|UNITED STATES OF AMERICA,||
|RODERICK WALKER, a/k/a "Rudd,"|
Roderick Walker was convicted, following a jury trial, of one count of conspiracy to possess with intent to distribute LSD, in violation of 21 U.S.C. §§ 841(a)(1) and (b)(1)(A)(v) and 846, and four counts of using a communication facility to facilitate the commission of a felony under the Controlled Substances Act, in violation of 21 U.S.C. § 843(b). He was sentenced to a term of life imprisonment and assessed a fine of $10,000 and a special assessment of $500. He appeals his conviction, arguing that the district court committed plain error by admitting expert testimony that was unduly prejudicial.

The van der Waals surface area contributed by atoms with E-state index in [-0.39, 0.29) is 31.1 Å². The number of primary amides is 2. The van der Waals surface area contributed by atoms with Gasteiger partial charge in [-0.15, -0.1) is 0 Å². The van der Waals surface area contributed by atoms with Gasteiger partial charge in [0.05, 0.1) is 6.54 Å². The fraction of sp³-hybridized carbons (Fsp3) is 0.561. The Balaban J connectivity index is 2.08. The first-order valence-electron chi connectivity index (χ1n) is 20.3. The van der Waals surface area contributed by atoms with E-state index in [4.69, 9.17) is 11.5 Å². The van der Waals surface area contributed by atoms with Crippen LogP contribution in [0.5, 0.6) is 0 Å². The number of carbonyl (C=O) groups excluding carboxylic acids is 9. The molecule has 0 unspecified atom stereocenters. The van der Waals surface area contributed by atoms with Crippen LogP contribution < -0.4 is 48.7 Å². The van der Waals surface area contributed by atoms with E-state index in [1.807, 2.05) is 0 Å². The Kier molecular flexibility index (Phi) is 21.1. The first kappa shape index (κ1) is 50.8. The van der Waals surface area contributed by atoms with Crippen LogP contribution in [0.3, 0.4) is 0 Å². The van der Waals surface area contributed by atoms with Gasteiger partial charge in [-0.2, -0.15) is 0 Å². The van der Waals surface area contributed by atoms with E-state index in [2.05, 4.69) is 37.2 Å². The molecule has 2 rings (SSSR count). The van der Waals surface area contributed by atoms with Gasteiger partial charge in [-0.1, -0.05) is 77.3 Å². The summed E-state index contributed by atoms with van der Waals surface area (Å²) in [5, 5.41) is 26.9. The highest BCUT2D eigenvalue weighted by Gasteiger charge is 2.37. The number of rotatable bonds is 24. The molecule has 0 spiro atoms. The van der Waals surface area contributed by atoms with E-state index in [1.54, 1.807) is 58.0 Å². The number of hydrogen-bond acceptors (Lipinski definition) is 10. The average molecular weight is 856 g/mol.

Walker was indicted in June 2004. His trial was held over six days in April 2005. The government presented eleven witnesses. Four of these were individuals who testified that they had been involved in or had witnessed LSD distribution activities. Specifically, Charles Ledbetter testified that he had purchased LSD from Anthony May over a period of months in spring and summer 2003 and sold it to others. He testified that on August 18, 2003, he sold 95 "hits" of LSD to Special Agent Sean Henry, who was working undercover. Tr. of Jury Trial at 186, R. Vol. III. He also stated that on September 2, 2003, he sold 300 hits to Special Agent Henry, and on September 8, 2003, he sold four vials of liquid LSD, which he had purchased from May, to Special Agent Henry. Ledbetter also described a meeting he set up between May and Special Agent Henry in Tulsa, Oklahoma, on September 25, 2003, which was also attended by Thomas Mullen, whose apartment in Springfield, Missouri, was used "to stash all of the LSD." Id. at 197. Ledbetter stated that he was arrested by Special Agent Henry on October 27, 2003, and subsequently cooperated with the investigation.